On the character that the team showed by bouncing back the next game...
"The guys played super-hard and I talked to Robin in the morning and I said, ‘You’re starting.’ It was not planned on to be that way but because I know he felt bad after. He felt he let the team down, but the whole team let the team down. We win as a team and we lose as a team, but he wanted another crack at it and we gave him an opportunity, and he stood tall on Sunday. The guys played very hard defensively; especially on the penalty kill and in our (defensive) zone. They only gave them one crack at it. There were no rebound shots, really, but Robin was real solid and he made one or two really timely, big saves. And they’re hard to do. As a goaltender, if you stand around for a while and then you get a hard shot, and then you stand around for a while and you get a hard shot, that might be the toughest game to play rather than a 45-shot night. Robin was big and he talked big before the game. He was very vocal in the room. We could hear him down in the coach’s office. He said, ‘I really want to win this one guys.’ He was saying all the right things and taking on a leadership role, so that’s a big step for him. He’s been like that from day one this year. I talked a bit at the practice today about Saturday and he’s learned from it. I can’t wait to see the next game against Syracuse, I bet (Lehner) just shuts that door.”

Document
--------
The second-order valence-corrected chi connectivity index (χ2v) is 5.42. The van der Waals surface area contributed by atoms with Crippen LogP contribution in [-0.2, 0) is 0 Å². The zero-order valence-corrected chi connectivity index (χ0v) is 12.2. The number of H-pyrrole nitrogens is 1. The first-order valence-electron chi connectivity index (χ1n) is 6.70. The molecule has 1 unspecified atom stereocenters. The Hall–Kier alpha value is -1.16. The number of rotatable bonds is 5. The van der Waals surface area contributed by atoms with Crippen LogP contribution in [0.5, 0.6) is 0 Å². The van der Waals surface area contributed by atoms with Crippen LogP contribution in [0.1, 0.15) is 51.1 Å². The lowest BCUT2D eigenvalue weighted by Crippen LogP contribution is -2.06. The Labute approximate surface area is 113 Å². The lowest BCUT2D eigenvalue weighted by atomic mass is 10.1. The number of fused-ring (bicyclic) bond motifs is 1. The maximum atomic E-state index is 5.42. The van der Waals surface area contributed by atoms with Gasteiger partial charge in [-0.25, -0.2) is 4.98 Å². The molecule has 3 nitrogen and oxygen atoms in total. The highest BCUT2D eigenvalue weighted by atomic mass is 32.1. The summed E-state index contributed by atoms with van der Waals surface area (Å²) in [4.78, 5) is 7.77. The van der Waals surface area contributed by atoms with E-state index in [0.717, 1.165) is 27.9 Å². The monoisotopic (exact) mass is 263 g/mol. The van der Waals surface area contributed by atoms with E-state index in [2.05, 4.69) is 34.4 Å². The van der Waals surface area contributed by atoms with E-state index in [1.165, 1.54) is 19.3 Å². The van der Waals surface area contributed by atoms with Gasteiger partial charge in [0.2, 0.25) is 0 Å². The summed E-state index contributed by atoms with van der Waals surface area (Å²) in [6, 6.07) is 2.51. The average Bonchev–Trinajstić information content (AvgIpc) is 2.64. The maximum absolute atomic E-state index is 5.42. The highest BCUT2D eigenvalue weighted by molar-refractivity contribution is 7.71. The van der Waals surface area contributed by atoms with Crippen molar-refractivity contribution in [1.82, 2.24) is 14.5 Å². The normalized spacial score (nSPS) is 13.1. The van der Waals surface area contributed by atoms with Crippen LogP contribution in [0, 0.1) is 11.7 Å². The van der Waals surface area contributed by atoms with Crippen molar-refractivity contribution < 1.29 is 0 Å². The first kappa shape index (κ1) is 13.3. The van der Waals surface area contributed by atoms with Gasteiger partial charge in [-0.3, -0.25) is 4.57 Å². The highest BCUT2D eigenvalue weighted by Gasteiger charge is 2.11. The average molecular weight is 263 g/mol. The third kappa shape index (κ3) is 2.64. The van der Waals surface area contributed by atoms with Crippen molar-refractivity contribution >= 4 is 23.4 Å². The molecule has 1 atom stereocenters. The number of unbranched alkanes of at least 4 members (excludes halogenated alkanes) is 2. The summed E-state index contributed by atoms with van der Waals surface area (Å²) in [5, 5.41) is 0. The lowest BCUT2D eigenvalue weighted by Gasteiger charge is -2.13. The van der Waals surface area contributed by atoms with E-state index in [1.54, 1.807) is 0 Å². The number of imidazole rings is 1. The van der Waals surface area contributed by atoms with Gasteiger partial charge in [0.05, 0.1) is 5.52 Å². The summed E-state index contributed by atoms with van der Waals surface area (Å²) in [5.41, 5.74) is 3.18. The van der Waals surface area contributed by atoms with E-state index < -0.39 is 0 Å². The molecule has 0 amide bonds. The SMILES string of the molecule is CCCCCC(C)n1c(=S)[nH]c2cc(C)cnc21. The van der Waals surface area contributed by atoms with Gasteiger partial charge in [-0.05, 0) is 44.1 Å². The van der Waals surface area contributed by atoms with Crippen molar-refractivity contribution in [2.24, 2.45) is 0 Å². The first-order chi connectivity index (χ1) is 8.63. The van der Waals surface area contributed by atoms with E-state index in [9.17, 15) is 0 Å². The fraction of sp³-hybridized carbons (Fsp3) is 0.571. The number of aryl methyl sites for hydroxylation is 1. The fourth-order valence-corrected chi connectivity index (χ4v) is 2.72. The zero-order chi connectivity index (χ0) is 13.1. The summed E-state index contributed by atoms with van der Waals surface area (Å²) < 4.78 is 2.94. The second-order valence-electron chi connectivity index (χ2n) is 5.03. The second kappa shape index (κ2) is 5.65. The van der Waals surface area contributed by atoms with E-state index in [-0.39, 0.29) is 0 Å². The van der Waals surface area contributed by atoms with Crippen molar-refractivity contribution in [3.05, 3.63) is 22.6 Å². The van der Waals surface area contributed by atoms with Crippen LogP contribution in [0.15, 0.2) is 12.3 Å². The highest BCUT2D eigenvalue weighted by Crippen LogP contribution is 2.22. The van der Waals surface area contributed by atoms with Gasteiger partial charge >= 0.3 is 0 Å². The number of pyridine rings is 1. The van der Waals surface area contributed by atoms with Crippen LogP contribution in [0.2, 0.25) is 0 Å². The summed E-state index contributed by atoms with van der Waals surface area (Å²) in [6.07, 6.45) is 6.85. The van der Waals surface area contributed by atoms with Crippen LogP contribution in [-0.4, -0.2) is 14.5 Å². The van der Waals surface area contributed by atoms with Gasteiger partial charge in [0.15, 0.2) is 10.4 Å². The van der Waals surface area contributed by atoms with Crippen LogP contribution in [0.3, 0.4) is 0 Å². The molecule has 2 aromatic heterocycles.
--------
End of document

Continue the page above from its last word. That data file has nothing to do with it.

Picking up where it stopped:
I've re-read what Richardson has said about eight or nine times and I'm ecstatic on so many levels. On one hand, Richardson, a man who is so principally responsible for the development of this team's best prospects, recognizes and understands the human element of the game. Rather than single-handidly punishing the hot-headed goaltender who created unfavorable momentum for the opposition, he goes right back to Lehner in the next game. On the other hand, it sounds like Lehner gets it. (And by it, I mean something other than having the best Senators player Twitter account going.)